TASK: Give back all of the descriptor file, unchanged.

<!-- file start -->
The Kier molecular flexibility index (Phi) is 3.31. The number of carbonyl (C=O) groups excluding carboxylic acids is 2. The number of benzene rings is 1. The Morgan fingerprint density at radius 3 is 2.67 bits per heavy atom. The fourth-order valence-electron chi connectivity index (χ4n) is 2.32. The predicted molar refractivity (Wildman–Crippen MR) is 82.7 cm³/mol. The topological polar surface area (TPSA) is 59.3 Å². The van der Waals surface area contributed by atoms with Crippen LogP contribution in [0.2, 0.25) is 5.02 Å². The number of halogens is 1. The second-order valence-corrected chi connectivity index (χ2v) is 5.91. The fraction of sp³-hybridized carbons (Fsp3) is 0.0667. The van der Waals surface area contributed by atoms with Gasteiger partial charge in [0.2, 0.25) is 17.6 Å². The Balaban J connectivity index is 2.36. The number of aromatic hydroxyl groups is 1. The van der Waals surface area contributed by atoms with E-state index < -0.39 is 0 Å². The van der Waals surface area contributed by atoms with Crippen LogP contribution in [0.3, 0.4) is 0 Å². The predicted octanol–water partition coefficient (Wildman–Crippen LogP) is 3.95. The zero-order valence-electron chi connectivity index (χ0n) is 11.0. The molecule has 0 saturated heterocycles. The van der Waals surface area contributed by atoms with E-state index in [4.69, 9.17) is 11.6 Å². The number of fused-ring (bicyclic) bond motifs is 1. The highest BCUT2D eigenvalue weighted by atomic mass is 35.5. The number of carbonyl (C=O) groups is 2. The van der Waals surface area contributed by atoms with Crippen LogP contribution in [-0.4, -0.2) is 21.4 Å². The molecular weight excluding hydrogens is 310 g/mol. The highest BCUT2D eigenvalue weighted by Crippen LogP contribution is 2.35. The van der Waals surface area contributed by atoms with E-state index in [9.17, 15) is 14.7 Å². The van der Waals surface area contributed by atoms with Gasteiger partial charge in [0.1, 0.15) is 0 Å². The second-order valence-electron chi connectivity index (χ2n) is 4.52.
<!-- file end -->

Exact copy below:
The Kier molecular flexibility index (Phi) is 3.31. The number of carbonyl (C=O) groups excluding carboxylic acids is 2. The number of benzene rings is 1. The Morgan fingerprint density at radius 3 is 2.67 bits per heavy atom. The fourth-order valence-electron chi connectivity index (χ4n) is 2.32. The predicted molar refractivity (Wildman–Crippen MR) is 82.7 cm³/mol. The topological polar surface area (TPSA) is 59.3 Å². The van der Waals surface area contributed by atoms with Crippen LogP contribution in [0.2, 0.25) is 5.02 Å². The number of halogens is 1. The second-order valence-corrected chi connectivity index (χ2v) is 5.91. The fraction of sp³-hybridized carbons (Fsp3) is 0.0667. The van der Waals surface area contributed by atoms with Gasteiger partial charge in [0.2, 0.25) is 17.6 Å². The Balaban J connectivity index is 2.36. The number of aromatic hydroxyl groups is 1. The van der Waals surface area contributed by atoms with E-state index < -0.39 is 0 Å². The van der Waals surface area contributed by atoms with Crippen LogP contribution in [0.3, 0.4) is 0 Å². The predicted octanol–water partition coefficient (Wildman–Crippen LogP) is 3.95. The zero-order valence-electron chi connectivity index (χ0n) is 11.0. The molecule has 0 saturated heterocycles. The van der Waals surface area contributed by atoms with E-state index in [4.69, 9.17) is 11.6 Å². The number of fused-ring (bicyclic) bond motifs is 1. The highest BCUT2D eigenvalue weighted by atomic mass is 35.5. The number of carbonyl (C=O) groups is 2. The van der Waals surface area contributed by atoms with Crippen LogP contribution in [-0.4, -0.2) is 21.4 Å². The molecular weight excluding hydrogens is 310 g/mol. The highest BCUT2D eigenvalue weighted by Crippen LogP contribution is 2.35. The van der Waals surface area contributed by atoms with E-state index in [9.17, 15) is 14.7 Å². The van der Waals surface area contributed by atoms with Gasteiger partial charge in [0.1, 0.15) is 0 Å². The second-order valence-electron chi connectivity index (χ2n) is 4.52.